The Amies project (French for female friends) was established in 2011 to provide creative arts workshops for young women trafficked into the UK for prostitution or domestic slave labour. We meet once a week to make friends, learn new skills and get creative together. We sing, dance, perform, share stories and laugh a lot…

Previously funded by Comic Relief, this project has helped 60 young women overcome obstacles in their lives and move forward. The workshops we provide empower the women to rediscover their confidence and aspirations, leading to engagement in education, training and employment.


‘Amies has taught me how to trust people again.’  Amies Participant, 2013


‘The future is now showing lots of colours, rainbow colours. Before it wasn’t showing any colours. Amies has helped me… things that I’ve wished to happen is coming my way. I’m going to be doing my access course to Uni for next year [I want to be a] social worker. I’ve got a job so I’ll be starting working on Tuesday.’ Amies Participant 2013


Victims of trafficking only receive 45 days of compulsory ‘reflection and recovery’ support from the UK government when they have escaped their captors, before having to start their new life. This is not long enough! These women require more long-term support. The Amies Project provides this support. We would like to continue our work here in London and set up The Amies Project in other cities in the UK.

The women we work with are referred to us through The Poppy ProjectThe Medaille TrustThe Salvation ArmyECPAT UKPraxis Community Projects, and Freedom From Torture.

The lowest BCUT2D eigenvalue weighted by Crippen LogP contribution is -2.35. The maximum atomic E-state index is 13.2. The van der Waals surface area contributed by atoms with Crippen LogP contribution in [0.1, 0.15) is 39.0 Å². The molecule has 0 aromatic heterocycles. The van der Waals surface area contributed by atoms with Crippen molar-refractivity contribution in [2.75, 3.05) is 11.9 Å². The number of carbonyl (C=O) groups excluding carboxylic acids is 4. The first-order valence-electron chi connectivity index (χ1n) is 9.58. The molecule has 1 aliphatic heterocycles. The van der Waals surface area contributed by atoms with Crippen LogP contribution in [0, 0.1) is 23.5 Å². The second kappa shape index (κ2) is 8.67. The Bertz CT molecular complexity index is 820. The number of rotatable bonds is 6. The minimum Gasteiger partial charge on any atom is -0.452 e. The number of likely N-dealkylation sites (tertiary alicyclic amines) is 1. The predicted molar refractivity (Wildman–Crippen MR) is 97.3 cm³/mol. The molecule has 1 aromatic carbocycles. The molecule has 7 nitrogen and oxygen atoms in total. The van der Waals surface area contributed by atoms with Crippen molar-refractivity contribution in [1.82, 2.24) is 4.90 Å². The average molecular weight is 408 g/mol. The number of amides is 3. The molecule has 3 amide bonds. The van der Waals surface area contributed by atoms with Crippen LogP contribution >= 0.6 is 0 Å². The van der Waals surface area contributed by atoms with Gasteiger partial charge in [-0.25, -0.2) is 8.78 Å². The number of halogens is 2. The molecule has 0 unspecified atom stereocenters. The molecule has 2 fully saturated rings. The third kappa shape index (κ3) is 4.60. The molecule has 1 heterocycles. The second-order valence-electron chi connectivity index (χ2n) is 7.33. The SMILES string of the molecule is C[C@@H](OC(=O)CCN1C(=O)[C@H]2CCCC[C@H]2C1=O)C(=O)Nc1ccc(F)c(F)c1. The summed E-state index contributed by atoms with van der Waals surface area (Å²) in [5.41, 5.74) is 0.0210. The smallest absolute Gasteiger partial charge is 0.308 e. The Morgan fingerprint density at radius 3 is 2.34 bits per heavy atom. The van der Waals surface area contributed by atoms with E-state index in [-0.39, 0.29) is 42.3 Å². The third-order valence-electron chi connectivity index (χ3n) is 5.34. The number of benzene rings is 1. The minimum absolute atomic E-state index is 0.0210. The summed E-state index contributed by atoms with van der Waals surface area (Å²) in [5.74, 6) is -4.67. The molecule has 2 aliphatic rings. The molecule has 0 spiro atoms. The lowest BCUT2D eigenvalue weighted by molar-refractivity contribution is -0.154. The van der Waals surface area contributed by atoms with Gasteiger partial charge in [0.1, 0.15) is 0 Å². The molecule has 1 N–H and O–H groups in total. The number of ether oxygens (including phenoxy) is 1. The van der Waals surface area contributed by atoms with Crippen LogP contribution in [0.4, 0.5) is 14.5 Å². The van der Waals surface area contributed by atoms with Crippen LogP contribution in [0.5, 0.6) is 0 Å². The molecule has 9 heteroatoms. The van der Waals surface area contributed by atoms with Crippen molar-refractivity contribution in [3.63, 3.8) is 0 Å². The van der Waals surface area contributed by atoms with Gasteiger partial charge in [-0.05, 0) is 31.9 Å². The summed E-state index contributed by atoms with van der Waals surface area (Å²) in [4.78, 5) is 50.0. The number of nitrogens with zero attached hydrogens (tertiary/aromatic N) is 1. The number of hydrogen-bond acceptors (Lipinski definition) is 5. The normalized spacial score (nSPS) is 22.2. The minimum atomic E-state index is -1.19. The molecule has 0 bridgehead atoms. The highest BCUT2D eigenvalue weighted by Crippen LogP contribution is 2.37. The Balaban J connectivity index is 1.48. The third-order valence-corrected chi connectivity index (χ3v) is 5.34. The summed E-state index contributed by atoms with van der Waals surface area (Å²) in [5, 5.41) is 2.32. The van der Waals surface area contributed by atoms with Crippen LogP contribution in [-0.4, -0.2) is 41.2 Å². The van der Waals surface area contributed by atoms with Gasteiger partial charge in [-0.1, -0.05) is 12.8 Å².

After several years of including singing in the Amies London project it was decided to set up a separate choir. Funded by Youth Music, the choir meets weekly to sing together. The choir aims to develop the musical and cultural awareness of young women from different ethnic backgrounds by exploring songs and musical styles from each others' cultures and languages, working with Pan artists and professional musicians from different regional traditions. The choir is working on building a repertoire of songs, vocal and choral skills as well as developing musical and cultural understanding. 

As their musicality grows the choir is increasingly invited to perform at events. While this seems impossible to some of the women when they first meet, their confidence grows quickly and they have performed at the Old Bailey, at City  Hall, at the Horniman Museum, at Kings Place, for the Desmond Tutu Foundation and many more. Their singing is beautiful and incredibly moving.

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